The meeting objectives were:
- To recognize and identify positive and informative ways that Colleges of Veterinary Medicine (CVMs) and industry can work together appropriately and partner to provide veterinary medical students with the best scientifically-based information for their education
- Identify how CVM veterinary medical students, and industry can build trust, respect, and appreciation for what they can contribute to the scientifically based veterinary medical education
- Review AAVMC guiding principles and considerations document and, if needed, suggest any changes, that would reflect how appropriate partnerships with external entities could and would enhance the scientifically-based veterinary medical education
- Develop a consensus statement of the outcome of this meeting that representatives AACPPV, AAVMC, AVMA, ASVMAE, and veterinary medical student organizations) can report back to their respective governing entities for consideration and adoption.
At that meeting, industry representatives stressed that ethics policies should not be so restrictive that they prevent companies from providing non-branded education and forming partnerships that enhance the leadership and business skills of faculty, administration and students.
The committee also discussed the results of a survey that the AAVMC conducted to assess which schools have their own policies and to help determine the usefulness of the AAVMC’s guidelines. The survey found that:
- Nineteen CVMs (53 percent) have no existing policy or ethics document.
- Sixteen (44 percent) have an existing ethics document and one school has a policy in development.
- Of those who have a policy document, 25 percent used the AAVMC’s guidelines to strengthen or enhance their own policies.
- Fourteen CVMs (74 percent) plan to develop policies in the future, with guidance from the AAVMC’s document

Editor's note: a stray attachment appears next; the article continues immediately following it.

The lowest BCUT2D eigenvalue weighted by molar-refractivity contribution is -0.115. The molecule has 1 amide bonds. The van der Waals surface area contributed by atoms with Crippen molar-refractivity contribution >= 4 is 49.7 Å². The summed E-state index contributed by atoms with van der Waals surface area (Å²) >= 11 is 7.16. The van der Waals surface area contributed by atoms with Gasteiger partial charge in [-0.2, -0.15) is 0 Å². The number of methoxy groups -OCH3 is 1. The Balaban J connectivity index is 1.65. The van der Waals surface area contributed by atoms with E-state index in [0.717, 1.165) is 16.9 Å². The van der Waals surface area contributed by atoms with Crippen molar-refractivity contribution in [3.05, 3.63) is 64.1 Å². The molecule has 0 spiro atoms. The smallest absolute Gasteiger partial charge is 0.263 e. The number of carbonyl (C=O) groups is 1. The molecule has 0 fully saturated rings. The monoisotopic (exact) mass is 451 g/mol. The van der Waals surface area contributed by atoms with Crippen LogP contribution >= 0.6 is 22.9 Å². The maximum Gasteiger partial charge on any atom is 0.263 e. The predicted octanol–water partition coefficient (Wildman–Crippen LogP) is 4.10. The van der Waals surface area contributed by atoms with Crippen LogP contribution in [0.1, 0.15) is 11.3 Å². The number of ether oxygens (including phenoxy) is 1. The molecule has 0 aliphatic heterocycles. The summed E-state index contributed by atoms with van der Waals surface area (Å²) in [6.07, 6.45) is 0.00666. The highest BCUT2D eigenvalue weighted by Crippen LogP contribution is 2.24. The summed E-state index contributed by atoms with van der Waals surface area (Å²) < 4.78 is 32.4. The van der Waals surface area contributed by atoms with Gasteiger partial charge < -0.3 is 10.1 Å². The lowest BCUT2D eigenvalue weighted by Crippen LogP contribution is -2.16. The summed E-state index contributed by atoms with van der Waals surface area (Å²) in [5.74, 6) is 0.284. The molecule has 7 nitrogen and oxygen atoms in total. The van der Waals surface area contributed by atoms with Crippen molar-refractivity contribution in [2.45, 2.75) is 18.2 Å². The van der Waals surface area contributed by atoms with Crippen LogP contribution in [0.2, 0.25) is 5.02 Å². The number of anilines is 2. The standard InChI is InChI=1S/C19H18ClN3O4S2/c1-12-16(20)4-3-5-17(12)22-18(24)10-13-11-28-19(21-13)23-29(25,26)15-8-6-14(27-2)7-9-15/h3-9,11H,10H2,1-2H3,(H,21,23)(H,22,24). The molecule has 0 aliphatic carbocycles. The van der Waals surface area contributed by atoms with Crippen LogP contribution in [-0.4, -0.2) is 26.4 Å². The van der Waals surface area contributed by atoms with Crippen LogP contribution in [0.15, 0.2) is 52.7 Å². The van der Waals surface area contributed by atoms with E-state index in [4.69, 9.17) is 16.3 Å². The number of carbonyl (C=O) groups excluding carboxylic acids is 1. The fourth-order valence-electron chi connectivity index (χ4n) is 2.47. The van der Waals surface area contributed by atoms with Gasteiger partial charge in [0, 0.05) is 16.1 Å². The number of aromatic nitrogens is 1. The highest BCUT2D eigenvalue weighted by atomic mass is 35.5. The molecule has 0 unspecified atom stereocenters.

Establishing a common approach that considers the integrity of our academic institutions as well as the interests of our stakeholders is a very complex undertaking,” said Dr. Gerhardt Schurig, immediate past-president of the AAVMC and current chair of its ethics committee. “It’s important that our operating policies are strategically aligned with the highest standards of ethical practice as well as the practical realities of our modern operating environments. We want to safeguard integrity, but we don’t want to interfere with mutually beneficial and appropriate relationships.”
For example, Schurig explained, student interaction with corporations helps keep students informed regarding the latest drugs, treatments and products. At the same time, students need to understand and develop thoughtful and balanced perspectives about the natural tendency of companies to promote their products and advance their commercial interests. CVMs should continually assess, evaluate, and scrutinize any promotional outreach that could instill a sense of obligation or undue favoritism, according to Schurig.
Suggestions for future action that emerged during the 2012 meeting of internal and external stakeholders included the development of common talking points and a PowerPoint presentation that could assist all internal and external stakeholders as they pursue their academic and commercial endeavors.